Often celebrated for its haunting, mystical possibilities, the Native American flute is celebrated just as much -- among those who play it -- for its limitations. A single instrument is generally incapable of producing all 12 pitches within an octave. Most, Crawford says, will give only nine or 10 "good notes."

What that means is that anyone who plays the Native American flute usually has at least several, in different keys. Crawford has a collection of more than 70 instruments. "They all have a song in them, and sometimes I can't find the song, so I go on to another flute," he says. The basement-level room in his Bayshore home dedicated to the collection also serves as his recording studio.

The instruments are attractive works of art. Crawford enjoys describing the inspiration behind a white flute with a carved buffalo block. It was made to commemorate a vision of a buffalo Crawford and friends saw in a 1994 aurora borealis display in Tok.

As they gazed at the horizon-to-horizon display, a shape began to emerge amid the reds, blues and greens of the unusually active lights, Crawford said. It was the "magnificent giant silhouette" of a white buffalo.

Crawford continues to be inspired by nature and often mixes natural sounds in with the music he records. Among his inspirations are the loons he listens to when staying at his cabin between Big Beaver and West Beaver Lake. "I love my loons," he says. "They make a wonderful audience. Two interesting things happen: Sometimes they talk back; sometimes they just sit and listen.

"They make a very attentive little group."

Crawford has continued his journey on the Native American flute on his own. In 1998, he released his first solo album, "Voices," and is currently working on a second.

The book, he says, came from his own frustration learning the instrument and from the many requests he received from beginners who wondered where they could find a book, or lessons, to give them a start.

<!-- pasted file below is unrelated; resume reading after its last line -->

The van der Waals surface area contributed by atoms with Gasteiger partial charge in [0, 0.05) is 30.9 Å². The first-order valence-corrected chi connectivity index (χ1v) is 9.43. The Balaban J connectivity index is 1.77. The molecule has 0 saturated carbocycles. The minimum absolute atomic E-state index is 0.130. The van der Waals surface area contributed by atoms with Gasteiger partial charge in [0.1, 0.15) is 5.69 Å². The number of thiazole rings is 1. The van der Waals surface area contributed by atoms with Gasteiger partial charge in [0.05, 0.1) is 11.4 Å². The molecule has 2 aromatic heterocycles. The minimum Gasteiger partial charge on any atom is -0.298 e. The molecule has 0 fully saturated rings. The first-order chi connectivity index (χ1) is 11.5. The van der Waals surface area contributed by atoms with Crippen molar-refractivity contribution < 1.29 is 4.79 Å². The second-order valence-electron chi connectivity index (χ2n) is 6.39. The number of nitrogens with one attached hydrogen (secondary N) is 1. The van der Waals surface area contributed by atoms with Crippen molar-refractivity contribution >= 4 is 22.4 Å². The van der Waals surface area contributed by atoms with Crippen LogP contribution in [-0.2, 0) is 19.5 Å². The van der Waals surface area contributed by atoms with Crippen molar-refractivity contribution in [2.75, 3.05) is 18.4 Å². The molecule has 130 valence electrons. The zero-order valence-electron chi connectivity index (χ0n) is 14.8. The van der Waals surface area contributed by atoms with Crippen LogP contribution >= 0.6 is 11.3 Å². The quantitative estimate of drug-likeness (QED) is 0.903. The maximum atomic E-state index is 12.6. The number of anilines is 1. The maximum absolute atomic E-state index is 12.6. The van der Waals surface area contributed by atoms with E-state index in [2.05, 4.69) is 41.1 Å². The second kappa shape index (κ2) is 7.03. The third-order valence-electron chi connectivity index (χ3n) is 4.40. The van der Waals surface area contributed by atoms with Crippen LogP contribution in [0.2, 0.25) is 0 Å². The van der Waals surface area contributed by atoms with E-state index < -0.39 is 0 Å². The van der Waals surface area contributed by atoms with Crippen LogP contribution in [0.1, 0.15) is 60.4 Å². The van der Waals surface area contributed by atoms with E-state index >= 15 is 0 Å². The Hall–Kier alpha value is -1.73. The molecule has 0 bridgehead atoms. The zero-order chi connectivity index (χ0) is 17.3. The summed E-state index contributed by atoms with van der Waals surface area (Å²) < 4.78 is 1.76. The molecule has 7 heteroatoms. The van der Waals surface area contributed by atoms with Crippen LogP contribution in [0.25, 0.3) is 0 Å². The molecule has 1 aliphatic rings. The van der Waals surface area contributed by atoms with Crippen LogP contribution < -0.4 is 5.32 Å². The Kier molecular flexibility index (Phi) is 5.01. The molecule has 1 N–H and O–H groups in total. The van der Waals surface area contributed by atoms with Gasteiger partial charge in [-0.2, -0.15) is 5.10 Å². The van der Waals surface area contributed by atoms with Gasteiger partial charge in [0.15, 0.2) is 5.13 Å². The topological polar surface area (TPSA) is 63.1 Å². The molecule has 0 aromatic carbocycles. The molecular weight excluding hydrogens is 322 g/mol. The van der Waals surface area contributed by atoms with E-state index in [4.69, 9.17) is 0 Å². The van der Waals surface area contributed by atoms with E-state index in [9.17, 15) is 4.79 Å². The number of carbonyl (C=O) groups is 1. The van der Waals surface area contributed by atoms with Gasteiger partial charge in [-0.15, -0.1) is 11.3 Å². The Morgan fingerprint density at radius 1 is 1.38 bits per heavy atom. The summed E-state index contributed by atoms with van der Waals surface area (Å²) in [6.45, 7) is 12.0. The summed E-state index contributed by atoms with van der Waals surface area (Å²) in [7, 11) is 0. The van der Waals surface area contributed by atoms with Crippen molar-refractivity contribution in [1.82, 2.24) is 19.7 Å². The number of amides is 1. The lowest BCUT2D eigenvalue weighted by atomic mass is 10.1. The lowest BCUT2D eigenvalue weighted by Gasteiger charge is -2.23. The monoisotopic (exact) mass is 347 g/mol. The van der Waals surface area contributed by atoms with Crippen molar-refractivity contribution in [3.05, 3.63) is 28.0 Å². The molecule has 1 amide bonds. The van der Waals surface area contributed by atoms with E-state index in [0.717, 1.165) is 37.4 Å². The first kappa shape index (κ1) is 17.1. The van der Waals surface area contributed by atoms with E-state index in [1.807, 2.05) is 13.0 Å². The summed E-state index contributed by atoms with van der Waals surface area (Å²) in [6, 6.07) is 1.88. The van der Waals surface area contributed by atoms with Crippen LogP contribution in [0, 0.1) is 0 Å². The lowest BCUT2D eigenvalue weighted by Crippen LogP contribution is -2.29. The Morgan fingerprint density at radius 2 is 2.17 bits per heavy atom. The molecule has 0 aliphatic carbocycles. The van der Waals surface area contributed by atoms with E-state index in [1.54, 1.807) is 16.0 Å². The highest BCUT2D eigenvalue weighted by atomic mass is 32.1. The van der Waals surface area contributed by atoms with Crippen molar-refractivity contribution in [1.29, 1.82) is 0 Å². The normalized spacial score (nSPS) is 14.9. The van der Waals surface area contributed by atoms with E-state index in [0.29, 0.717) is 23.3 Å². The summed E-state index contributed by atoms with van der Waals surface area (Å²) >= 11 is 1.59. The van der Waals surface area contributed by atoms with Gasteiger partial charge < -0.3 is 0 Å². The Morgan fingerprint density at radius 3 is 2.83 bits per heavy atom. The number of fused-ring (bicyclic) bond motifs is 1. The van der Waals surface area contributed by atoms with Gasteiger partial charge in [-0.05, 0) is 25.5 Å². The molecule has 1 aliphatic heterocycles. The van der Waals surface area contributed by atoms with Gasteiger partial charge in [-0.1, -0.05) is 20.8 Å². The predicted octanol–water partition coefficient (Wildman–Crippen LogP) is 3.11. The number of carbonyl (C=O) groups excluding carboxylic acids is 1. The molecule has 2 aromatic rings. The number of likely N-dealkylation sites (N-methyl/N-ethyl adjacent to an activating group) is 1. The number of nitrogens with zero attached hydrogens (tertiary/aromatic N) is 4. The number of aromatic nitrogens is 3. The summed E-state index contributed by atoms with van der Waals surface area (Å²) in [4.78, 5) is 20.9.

"A lot of the people who don't have any music background are the people who are drawn to this," says Kathleen Joyce-Grendahl, executive director of the International Native American Flute Association. Joyce-Grendahl has a doctorate in classical flute performance from the University of Arizona and is pursuing a degree in ethnomusicology. Lending her musical background to the project, she edited Crawford's book.

The time was right for a beginner's book, said Joyce-Grendahl. "The market was just begging for it."

Influenced by workshops, Crawford used a tablature, a means of standardizing written music for the flute, developed by Nakai. Crawford, who directed his book at those untrained in music, believes his book is a good complement to Nakai's "The Art of the Native American Flute," aimed at more advanced musicians.

Nakai said Crawford and songwriters like him fill an important role by carrying on the Native American flute as a living U.S. folk tradition. "People should include themselves in the music of the Native flute by including their own kind of music, and that's where people like Tim and Dr. Joyce-Grendahl come in," he said.

Tim "WindWalker" Crawford